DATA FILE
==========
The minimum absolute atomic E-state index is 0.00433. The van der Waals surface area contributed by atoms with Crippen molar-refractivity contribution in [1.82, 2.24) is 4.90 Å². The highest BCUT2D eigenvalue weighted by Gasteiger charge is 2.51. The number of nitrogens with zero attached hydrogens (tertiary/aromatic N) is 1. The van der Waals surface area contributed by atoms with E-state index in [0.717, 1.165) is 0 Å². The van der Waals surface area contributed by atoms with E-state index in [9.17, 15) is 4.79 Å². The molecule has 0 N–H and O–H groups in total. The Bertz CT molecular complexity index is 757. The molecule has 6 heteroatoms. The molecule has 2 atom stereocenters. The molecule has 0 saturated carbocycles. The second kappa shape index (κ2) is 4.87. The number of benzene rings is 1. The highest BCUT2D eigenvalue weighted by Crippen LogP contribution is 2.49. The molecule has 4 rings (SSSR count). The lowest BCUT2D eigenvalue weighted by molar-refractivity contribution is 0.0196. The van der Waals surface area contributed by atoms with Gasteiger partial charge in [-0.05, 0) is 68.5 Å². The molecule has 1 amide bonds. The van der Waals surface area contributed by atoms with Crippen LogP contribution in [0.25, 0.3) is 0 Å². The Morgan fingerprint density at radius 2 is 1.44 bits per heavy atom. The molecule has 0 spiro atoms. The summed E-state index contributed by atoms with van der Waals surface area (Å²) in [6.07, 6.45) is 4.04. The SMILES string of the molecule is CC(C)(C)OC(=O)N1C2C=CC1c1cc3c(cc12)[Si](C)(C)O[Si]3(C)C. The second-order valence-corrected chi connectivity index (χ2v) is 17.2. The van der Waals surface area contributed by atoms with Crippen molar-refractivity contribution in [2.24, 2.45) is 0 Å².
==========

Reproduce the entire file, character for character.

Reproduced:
The minimum absolute atomic E-state index is 0.00433. The van der Waals surface area contributed by atoms with Crippen molar-refractivity contribution in [1.82, 2.24) is 4.90 Å². The highest BCUT2D eigenvalue weighted by Gasteiger charge is 2.51. The number of nitrogens with zero attached hydrogens (tertiary/aromatic N) is 1. The van der Waals surface area contributed by atoms with E-state index in [0.717, 1.165) is 0 Å². The van der Waals surface area contributed by atoms with E-state index in [9.17, 15) is 4.79 Å². The molecule has 0 N–H and O–H groups in total. The Bertz CT molecular complexity index is 757. The molecule has 6 heteroatoms. The molecule has 2 atom stereocenters. The molecule has 0 saturated carbocycles. The second kappa shape index (κ2) is 4.87. The number of benzene rings is 1. The highest BCUT2D eigenvalue weighted by Crippen LogP contribution is 2.49. The molecule has 4 rings (SSSR count). The lowest BCUT2D eigenvalue weighted by molar-refractivity contribution is 0.0196. The van der Waals surface area contributed by atoms with Gasteiger partial charge in [-0.05, 0) is 68.5 Å². The molecule has 1 amide bonds. The van der Waals surface area contributed by atoms with Crippen LogP contribution in [0.25, 0.3) is 0 Å². The Morgan fingerprint density at radius 2 is 1.44 bits per heavy atom. The molecule has 0 spiro atoms. The summed E-state index contributed by atoms with van der Waals surface area (Å²) in [6.07, 6.45) is 4.04. The SMILES string of the molecule is CC(C)(C)OC(=O)N1C2C=CC1c1cc3c(cc12)[Si](C)(C)O[Si]3(C)C. The second-order valence-corrected chi connectivity index (χ2v) is 17.2. The van der Waals surface area contributed by atoms with Crippen molar-refractivity contribution in [2.24, 2.45) is 0 Å².